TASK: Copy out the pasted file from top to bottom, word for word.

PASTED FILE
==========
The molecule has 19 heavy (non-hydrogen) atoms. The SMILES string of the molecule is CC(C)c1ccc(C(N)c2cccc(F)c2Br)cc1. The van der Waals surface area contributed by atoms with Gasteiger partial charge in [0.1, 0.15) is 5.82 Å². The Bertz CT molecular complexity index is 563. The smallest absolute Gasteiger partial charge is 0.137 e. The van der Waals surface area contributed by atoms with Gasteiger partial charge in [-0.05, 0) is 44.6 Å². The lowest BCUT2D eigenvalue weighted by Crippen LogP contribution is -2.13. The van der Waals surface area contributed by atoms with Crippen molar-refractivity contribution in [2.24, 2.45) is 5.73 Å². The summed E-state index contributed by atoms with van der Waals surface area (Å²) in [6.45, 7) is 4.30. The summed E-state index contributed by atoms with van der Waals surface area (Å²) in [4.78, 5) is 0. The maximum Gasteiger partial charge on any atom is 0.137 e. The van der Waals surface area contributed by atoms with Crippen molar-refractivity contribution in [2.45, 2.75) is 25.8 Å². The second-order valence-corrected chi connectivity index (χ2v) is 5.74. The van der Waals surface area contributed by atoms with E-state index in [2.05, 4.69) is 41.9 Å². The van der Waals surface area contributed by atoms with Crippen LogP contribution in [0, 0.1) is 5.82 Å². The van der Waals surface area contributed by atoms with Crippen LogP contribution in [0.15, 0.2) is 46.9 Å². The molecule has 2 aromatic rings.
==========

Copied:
The molecule has 19 heavy (non-hydrogen) atoms. The SMILES string of the molecule is CC(C)c1ccc(C(N)c2cccc(F)c2Br)cc1. The van der Waals surface area contributed by atoms with Gasteiger partial charge in [0.1, 0.15) is 5.82 Å². The Bertz CT molecular complexity index is 563. The smallest absolute Gasteiger partial charge is 0.137 e. The van der Waals surface area contributed by atoms with Gasteiger partial charge in [-0.05, 0) is 44.6 Å². The lowest BCUT2D eigenvalue weighted by Crippen LogP contribution is -2.13. The van der Waals surface area contributed by atoms with Crippen molar-refractivity contribution in [2.24, 2.45) is 5.73 Å². The summed E-state index contributed by atoms with van der Waals surface area (Å²) in [6.45, 7) is 4.30. The summed E-state index contributed by atoms with van der Waals surface area (Å²) in [4.78, 5) is 0. The maximum Gasteiger partial charge on any atom is 0.137 e. The van der Waals surface area contributed by atoms with Crippen molar-refractivity contribution in [2.45, 2.75) is 25.8 Å². The second-order valence-corrected chi connectivity index (χ2v) is 5.74. The van der Waals surface area contributed by atoms with E-state index in [2.05, 4.69) is 41.9 Å². The van der Waals surface area contributed by atoms with Crippen LogP contribution in [0, 0.1) is 5.82 Å². The van der Waals surface area contributed by atoms with Crippen LogP contribution in [0.15, 0.2) is 46.9 Å². The molecule has 2 aromatic rings.